Germany cancels Oktoberfest for 2nd year over virus fears
Bavarian officials have canceled Oktoberfest festivities for a second year in a row due to concerns over the spread of the coronavirus, saying that there are too many risks in hosting the celebrations, which traditionally bring in visitors from around the world, during a global pandemic.
German beer sales suffer as virus restrictions bite
Official data show that beer sales in Germany were down 5.5 percent last year, dragged lower by lengthy closures of bars and restaurants in the coronavirus pandemic. (AP Photo/Matthias Schrader, file)BERLIN – Beer sales in Germany were down 5.5% last year, dragged lower by lengthy closures of bars and restaurants in the coronavirus pandemic, official data showed Monday. That figure doesn't include alcohol-free beer or beer imported from outside the European Union. German beer sales have been declining for years as a result of health concerns and other factors. Exports to other countries in the EU dropped 13.1% to 778.2 million liters (206 million gallons) while those to nations elsewhere were up 3.7% to 725.3 million liters (192 million gallons).
Oktoberfest at home: This pretzel and beer keg could be the ticket
Oktoberfest is here, but now you can bring the German celebration to your home amid the coronavirus pandemic. Snack maker Snyder’s and Captain Lawrence Brewing Co. created a pretzel and beer keg, inspired by the love of the classic pretzel and beer combination during Oktoberfest celebration. canister of Snyder’s of Hanover pretzels and a five-liter keg of Captain Lawrence’s Marzen Style Oktoberfest Brew. You can order it online for at-home Oktoberfest celebrations. The keg will be available starting on October 7 at 1 p.m. CT online at SnydersPretzelKeg.com for $49.99.
Germany pays tribute to victims of 1980 Oktoberfest bombing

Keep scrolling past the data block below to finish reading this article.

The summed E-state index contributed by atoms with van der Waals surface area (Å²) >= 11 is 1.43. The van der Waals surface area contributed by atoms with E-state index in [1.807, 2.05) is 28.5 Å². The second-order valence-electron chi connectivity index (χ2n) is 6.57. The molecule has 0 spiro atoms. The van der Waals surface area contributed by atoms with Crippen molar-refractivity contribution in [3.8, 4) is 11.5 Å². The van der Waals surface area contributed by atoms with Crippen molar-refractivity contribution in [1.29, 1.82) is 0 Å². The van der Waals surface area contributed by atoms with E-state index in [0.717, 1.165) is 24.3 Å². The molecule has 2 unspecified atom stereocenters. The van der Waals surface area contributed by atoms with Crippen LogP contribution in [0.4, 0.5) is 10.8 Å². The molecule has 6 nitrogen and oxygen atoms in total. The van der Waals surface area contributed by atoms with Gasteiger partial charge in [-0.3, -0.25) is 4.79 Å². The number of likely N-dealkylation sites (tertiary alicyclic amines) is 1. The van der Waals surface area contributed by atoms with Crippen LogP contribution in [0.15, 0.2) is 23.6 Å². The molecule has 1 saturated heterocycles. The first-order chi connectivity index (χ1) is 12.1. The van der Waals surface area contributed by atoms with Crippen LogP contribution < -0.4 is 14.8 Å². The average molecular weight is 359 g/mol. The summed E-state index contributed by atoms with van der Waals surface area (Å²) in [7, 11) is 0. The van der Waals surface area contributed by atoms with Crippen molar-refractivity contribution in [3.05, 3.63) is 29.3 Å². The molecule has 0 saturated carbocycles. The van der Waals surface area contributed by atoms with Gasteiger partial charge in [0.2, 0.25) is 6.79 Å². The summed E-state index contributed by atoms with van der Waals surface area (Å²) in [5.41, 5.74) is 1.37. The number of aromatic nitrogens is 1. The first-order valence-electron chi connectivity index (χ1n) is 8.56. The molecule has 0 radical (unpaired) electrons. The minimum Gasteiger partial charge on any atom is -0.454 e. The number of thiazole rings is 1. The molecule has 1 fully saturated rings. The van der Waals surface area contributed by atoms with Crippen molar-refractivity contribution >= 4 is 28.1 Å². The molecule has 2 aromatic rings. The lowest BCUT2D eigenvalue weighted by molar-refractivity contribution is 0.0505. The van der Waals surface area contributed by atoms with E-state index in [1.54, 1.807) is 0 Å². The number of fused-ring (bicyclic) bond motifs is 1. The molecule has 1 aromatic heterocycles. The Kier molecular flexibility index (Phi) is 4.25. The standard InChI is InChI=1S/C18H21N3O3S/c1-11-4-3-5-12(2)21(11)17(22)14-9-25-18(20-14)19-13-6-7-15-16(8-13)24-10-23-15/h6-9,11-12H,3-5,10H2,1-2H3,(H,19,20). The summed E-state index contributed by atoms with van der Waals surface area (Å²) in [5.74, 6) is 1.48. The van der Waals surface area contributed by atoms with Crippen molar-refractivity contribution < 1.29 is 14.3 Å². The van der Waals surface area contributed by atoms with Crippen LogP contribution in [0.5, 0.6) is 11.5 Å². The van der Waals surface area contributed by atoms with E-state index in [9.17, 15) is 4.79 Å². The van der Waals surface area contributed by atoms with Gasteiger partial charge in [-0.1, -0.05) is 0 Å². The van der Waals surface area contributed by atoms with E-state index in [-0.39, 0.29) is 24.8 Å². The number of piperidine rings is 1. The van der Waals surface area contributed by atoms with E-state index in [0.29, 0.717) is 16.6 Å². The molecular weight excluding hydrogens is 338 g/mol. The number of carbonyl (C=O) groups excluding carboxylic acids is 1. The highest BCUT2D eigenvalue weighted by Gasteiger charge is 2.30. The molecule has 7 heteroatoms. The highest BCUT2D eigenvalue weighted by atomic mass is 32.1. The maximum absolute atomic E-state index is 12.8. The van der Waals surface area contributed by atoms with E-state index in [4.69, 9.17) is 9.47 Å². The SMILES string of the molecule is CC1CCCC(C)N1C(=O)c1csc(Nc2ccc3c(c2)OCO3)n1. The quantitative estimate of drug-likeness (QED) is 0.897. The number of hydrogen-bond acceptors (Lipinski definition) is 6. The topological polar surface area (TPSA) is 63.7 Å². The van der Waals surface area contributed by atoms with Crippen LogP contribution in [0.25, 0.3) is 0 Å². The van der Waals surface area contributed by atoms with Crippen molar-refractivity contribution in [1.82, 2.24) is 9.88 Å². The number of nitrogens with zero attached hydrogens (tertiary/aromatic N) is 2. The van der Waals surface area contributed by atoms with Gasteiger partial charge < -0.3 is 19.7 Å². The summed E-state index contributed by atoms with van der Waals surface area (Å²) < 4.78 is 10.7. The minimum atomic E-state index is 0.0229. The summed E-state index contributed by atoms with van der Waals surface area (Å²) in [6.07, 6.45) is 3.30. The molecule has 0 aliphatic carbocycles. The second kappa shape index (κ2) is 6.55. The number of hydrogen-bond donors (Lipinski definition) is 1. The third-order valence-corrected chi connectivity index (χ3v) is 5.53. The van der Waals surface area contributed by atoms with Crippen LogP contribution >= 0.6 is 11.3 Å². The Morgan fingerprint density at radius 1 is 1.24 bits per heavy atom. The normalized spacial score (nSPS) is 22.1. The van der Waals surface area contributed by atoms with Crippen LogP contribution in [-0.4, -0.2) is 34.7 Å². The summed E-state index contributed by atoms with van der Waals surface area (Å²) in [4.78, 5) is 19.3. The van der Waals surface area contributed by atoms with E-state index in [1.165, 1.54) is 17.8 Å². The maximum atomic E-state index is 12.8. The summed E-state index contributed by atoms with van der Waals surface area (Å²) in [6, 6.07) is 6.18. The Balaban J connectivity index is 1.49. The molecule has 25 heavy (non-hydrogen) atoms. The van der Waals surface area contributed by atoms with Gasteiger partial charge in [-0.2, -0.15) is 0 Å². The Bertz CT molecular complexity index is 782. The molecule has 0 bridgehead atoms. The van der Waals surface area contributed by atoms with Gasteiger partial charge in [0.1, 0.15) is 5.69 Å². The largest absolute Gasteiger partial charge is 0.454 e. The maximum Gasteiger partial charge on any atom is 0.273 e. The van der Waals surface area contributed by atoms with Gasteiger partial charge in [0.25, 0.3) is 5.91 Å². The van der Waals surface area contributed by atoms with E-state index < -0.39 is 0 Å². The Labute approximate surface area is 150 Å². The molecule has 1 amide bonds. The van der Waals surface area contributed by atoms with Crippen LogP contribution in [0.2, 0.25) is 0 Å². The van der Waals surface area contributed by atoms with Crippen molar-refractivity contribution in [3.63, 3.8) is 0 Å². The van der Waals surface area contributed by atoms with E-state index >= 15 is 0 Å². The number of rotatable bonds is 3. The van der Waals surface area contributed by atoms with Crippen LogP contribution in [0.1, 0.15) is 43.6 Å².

BERLIN – Senior officials and survivors paid tribute Saturday to the victims of a deadly neo-Nazi attack on Munich’s Oktoberfest 40 years ago, as Germany’s president warned that far-right extremism remains a persistent problem in the country. The bombing on the evening of Sept. 26, 1980, claimed 13 lives, including that of three children and the attacker, student Gundolf Koehler, a supporter of a banned far-right group. “Right-wing extremism has deep roots in our society,” President Frank-Walter Steinmeier said at a memorial event in the Bavarian capital. Steinmeier said the perpetrators weren't “disturbed people,” but rather part of “networks that we need to investigate.”An initial investigation of the Oktoberfest attack concluded that Koehler acted alone, out of personal frustration. Bavaria's governor, Markus Soeder, apologized to survivors and the victims' families for mistakes made during the initial investigation.
German prosecutors close probe of 1980 Oktoberfest bombing
BERLIN German prosecutors said Wednesday that they have closed their investigation into a deadly far-right attack on Munich's Oktoberfest in 1980, more than five years after they revived the probe in hopes that new testimony might point to previously unknown co-conspirators. Thirteen people were killed, including three children, and more than 200 wounded when a bomb exploded at the Oktoberfest on the evening of Sept. 26, 1980. But in December 2014, the federal prosecutor's office said it were looking at the matter again after a previously unknown witness surfaced. On Wednesday, federal prosecutors said the witness' indications that there may have been co-conspirators hadn't been corroborated by the renewed investigation. They said they had failed to find any other solid evidence that others may have participated as accessories, instigators or accomplices in Koehler's attack, though that possibility can't entirely be ruled out.